Synopses & Reviews
THE BRILLIANT AND CONTROVERSIAL CRITIQUE OF AMERICAN CULTURE WITH NEARLY A MILLION COPIES IN PRINT
In 1987, eminent political philosopher Allan Bloom published The Closing of the American Mind, an appraisal of contemporary America that “hits with the approximate force and effect of electroshock therapy” (The New York Times) and has not only been vindicated, but has also become more urgent today. In clear, spirited prose, Bloom argues that the social and political crises of contemporary America are part of a larger intellectual crisis: the result of a dangerous narrowing of curiosity and exploration by the university elites.
Now, in this twenty-fifth anniversary edition, acclaimed author and journalist Andrew Ferguson contributes a new essay that describes why Blooms argument caused such a furor at publication and why our culture so deeply resists its truths today.
"Brilliant....No other book combines such shrewd insights into our current state....No other book is at once so lively and so deep, so witty and so thoughtful, so outrageous and so sensible, so amusing and so chilling....An extraordinary book." Wall Street Journal
"Remarkable....hits with the approximate force and effect of electroshock therapy." New York Times
"Rich and absorbing....A grand tour of the American mind." The Washington Post Book World
The New York Times Book Review An unparalleled reflection on today's intellectual and moral climate....That rarest of documents, a genuinely profound book.
The Closing of the American Mind, a publishing phenomenon in hardcover, is now a paperback literary event. In this acclaimed number one national best-seller, one of our country's most distinguished political philosophers argues that the social/political crisis of 20th-century America is really an intellectual crisis. Allan Bloom's sweeping analysis is essential to understanding America today. It has fired the imagination of a public ripe for change.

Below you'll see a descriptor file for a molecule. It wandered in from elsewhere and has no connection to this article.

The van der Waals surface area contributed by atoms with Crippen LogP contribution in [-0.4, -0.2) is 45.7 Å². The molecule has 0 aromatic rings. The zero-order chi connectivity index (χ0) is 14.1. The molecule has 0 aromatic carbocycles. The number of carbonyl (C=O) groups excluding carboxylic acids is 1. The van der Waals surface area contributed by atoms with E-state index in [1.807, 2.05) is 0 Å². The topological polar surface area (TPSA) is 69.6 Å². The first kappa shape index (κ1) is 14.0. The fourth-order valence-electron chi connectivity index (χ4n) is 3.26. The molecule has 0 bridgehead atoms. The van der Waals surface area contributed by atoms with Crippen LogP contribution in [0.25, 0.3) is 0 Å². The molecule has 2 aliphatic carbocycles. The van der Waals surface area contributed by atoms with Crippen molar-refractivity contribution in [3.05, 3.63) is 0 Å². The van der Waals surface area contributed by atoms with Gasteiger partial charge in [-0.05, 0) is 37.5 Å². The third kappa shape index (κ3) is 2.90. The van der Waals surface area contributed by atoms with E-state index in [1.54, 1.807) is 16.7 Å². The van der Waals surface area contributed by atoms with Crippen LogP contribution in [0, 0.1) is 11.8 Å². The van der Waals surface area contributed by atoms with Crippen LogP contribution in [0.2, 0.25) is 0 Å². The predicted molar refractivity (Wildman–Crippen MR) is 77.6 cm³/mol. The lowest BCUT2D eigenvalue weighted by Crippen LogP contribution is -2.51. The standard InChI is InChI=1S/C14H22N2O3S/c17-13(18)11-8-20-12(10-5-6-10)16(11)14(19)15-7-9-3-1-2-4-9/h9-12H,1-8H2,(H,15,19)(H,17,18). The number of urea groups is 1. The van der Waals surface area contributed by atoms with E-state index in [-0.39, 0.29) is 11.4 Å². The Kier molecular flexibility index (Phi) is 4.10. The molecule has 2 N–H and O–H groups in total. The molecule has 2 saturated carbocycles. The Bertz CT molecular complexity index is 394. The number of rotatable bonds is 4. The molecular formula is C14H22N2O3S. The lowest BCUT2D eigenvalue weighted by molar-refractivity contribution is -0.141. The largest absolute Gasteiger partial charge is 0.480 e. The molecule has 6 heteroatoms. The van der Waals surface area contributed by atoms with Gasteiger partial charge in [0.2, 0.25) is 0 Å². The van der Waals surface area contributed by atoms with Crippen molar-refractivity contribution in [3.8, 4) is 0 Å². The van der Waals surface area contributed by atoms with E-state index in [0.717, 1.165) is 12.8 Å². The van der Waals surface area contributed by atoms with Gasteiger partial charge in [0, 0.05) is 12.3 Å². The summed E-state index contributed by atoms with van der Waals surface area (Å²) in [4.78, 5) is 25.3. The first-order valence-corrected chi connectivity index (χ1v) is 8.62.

About the Author
Allan Bloom is Professor in the Committee on Social Thought and the College and co-director of the John M. Olin Center for Inquiry into the Theory and Practice of Democracy at the University of Chicago. He has taught at Yale, University of Paris, University of Toronto, Tel Aviv University, and Cornell, where he was the recipient of the Clark Teaching Award in 1967. His other books are Plato's Republic (translator and editor), Politics and the Arts: Rousseau's Letter to d'Alembert (translator and editor), Rousseau's Emile (translator and editor), and Shakespeare's Politics (with Harry V. Jaffa).
Table of Contents
Foreword by Saul Bellow
Introduction: Our Virtue
PART ONE. STUDENTS
The Clean Slate
PART TWO. NIHILISM, AMERICAN STYLE
The German Connection
Two Revolutions and Two States of Nature
The Nietzscheanization of the Left or Vice Versa
PART THREE. THE UNIVERSITY
From Socrates' Apology to Heidegger's Rektoratsrede
Tocqueville on Democratic Intellectual Life
The Relation Between Thought and Civil Society
The Philosophic Experience
The Enlightenment Transformation
Rousseau's Radicalization and the German University
The Student and the University
The Decomposition of the University